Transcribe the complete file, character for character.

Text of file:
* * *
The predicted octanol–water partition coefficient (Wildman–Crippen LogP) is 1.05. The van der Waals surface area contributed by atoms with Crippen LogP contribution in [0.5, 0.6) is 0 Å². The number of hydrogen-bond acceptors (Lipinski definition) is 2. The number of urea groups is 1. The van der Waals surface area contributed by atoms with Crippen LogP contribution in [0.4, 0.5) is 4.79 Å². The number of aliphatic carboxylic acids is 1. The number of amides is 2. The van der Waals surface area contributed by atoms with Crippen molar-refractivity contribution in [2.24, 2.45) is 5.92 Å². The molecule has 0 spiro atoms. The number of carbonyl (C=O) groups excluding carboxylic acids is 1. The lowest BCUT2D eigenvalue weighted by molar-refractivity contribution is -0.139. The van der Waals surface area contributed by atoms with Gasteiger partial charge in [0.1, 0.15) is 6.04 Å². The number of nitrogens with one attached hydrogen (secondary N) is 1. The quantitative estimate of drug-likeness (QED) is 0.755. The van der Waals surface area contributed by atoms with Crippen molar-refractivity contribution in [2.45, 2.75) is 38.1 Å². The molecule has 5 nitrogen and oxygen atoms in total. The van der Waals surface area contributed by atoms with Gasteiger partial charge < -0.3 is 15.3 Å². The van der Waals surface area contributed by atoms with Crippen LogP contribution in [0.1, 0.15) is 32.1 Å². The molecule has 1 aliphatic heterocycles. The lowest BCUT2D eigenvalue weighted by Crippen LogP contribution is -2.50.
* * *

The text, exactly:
The predicted octanol–water partition coefficient (Wildman–Crippen LogP) is 1.05. The van der Waals surface area contributed by atoms with Crippen LogP contribution in [0.5, 0.6) is 0 Å². The number of hydrogen-bond acceptors (Lipinski definition) is 2. The number of urea groups is 1. The van der Waals surface area contributed by atoms with Crippen LogP contribution in [0.4, 0.5) is 4.79 Å². The number of aliphatic carboxylic acids is 1. The number of amides is 2. The van der Waals surface area contributed by atoms with Crippen molar-refractivity contribution in [2.24, 2.45) is 5.92 Å². The molecule has 0 spiro atoms. The number of carbonyl (C=O) groups excluding carboxylic acids is 1. The lowest BCUT2D eigenvalue weighted by molar-refractivity contribution is -0.139. The van der Waals surface area contributed by atoms with Gasteiger partial charge in [0.1, 0.15) is 6.04 Å². The number of nitrogens with one attached hydrogen (secondary N) is 1. The quantitative estimate of drug-likeness (QED) is 0.755. The van der Waals surface area contributed by atoms with Crippen molar-refractivity contribution in [2.45, 2.75) is 38.1 Å². The molecule has 5 nitrogen and oxygen atoms in total. The van der Waals surface area contributed by atoms with Gasteiger partial charge < -0.3 is 15.3 Å². The van der Waals surface area contributed by atoms with Crippen LogP contribution in [0.1, 0.15) is 32.1 Å². The molecule has 1 aliphatic heterocycles. The lowest BCUT2D eigenvalue weighted by Crippen LogP contribution is -2.50.